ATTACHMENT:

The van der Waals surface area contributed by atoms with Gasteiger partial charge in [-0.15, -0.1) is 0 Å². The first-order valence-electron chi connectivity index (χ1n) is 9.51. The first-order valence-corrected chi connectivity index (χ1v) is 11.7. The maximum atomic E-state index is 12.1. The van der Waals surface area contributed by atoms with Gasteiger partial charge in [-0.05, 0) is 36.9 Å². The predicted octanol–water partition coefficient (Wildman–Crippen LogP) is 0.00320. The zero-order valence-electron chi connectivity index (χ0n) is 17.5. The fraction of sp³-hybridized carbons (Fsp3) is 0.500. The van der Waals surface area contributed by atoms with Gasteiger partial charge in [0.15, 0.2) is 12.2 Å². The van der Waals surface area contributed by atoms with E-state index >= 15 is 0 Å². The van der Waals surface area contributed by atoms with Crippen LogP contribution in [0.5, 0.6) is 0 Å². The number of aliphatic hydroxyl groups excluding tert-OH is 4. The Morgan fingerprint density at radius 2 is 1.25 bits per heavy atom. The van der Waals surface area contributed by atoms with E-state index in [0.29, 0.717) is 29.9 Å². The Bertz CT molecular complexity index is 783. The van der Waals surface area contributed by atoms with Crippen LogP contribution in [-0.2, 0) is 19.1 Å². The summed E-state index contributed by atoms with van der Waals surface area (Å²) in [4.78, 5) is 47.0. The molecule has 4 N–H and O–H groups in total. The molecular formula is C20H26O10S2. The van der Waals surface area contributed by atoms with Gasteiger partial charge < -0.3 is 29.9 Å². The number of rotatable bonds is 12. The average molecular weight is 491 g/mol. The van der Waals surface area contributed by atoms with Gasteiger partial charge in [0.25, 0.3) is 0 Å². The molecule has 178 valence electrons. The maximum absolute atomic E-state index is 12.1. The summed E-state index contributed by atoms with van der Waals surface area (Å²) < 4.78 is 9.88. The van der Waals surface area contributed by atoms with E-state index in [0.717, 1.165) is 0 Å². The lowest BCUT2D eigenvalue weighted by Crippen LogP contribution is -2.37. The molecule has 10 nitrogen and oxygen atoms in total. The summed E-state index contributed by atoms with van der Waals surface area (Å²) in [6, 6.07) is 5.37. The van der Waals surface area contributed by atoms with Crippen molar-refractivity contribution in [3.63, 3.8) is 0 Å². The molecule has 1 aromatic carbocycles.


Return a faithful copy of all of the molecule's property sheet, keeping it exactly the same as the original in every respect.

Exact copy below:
The van der Waals surface area contributed by atoms with Gasteiger partial charge in [-0.15, -0.1) is 0 Å². The first-order valence-electron chi connectivity index (χ1n) is 9.51. The first-order valence-corrected chi connectivity index (χ1v) is 11.7. The maximum atomic E-state index is 12.1. The van der Waals surface area contributed by atoms with Gasteiger partial charge in [-0.05, 0) is 36.9 Å². The predicted octanol–water partition coefficient (Wildman–Crippen LogP) is 0.00320. The zero-order valence-electron chi connectivity index (χ0n) is 17.5. The fraction of sp³-hybridized carbons (Fsp3) is 0.500. The van der Waals surface area contributed by atoms with Gasteiger partial charge in [0.15, 0.2) is 12.2 Å². The van der Waals surface area contributed by atoms with E-state index >= 15 is 0 Å². The van der Waals surface area contributed by atoms with Crippen LogP contribution in [0.5, 0.6) is 0 Å². The number of aliphatic hydroxyl groups excluding tert-OH is 4. The Morgan fingerprint density at radius 2 is 1.25 bits per heavy atom. The van der Waals surface area contributed by atoms with E-state index in [0.29, 0.717) is 29.9 Å². The Bertz CT molecular complexity index is 783. The van der Waals surface area contributed by atoms with Crippen LogP contribution in [-0.2, 0) is 19.1 Å². The summed E-state index contributed by atoms with van der Waals surface area (Å²) in [4.78, 5) is 47.0. The molecule has 4 N–H and O–H groups in total. The molecular formula is C20H26O10S2. The van der Waals surface area contributed by atoms with Gasteiger partial charge < -0.3 is 29.9 Å². The number of rotatable bonds is 12. The average molecular weight is 491 g/mol. The van der Waals surface area contributed by atoms with Gasteiger partial charge in [0.25, 0.3) is 0 Å². The molecule has 178 valence electrons. The maximum absolute atomic E-state index is 12.1. The summed E-state index contributed by atoms with van der Waals surface area (Å²) < 4.78 is 9.88. The van der Waals surface area contributed by atoms with E-state index in [0.717, 1.165) is 0 Å². The lowest BCUT2D eigenvalue weighted by Crippen LogP contribution is -2.37. The molecule has 10 nitrogen and oxygen atoms in total. The summed E-state index contributed by atoms with van der Waals surface area (Å²) in [6, 6.07) is 5.37. The van der Waals surface area contributed by atoms with Crippen molar-refractivity contribution in [3.63, 3.8) is 0 Å². The molecule has 1 aromatic carbocycles.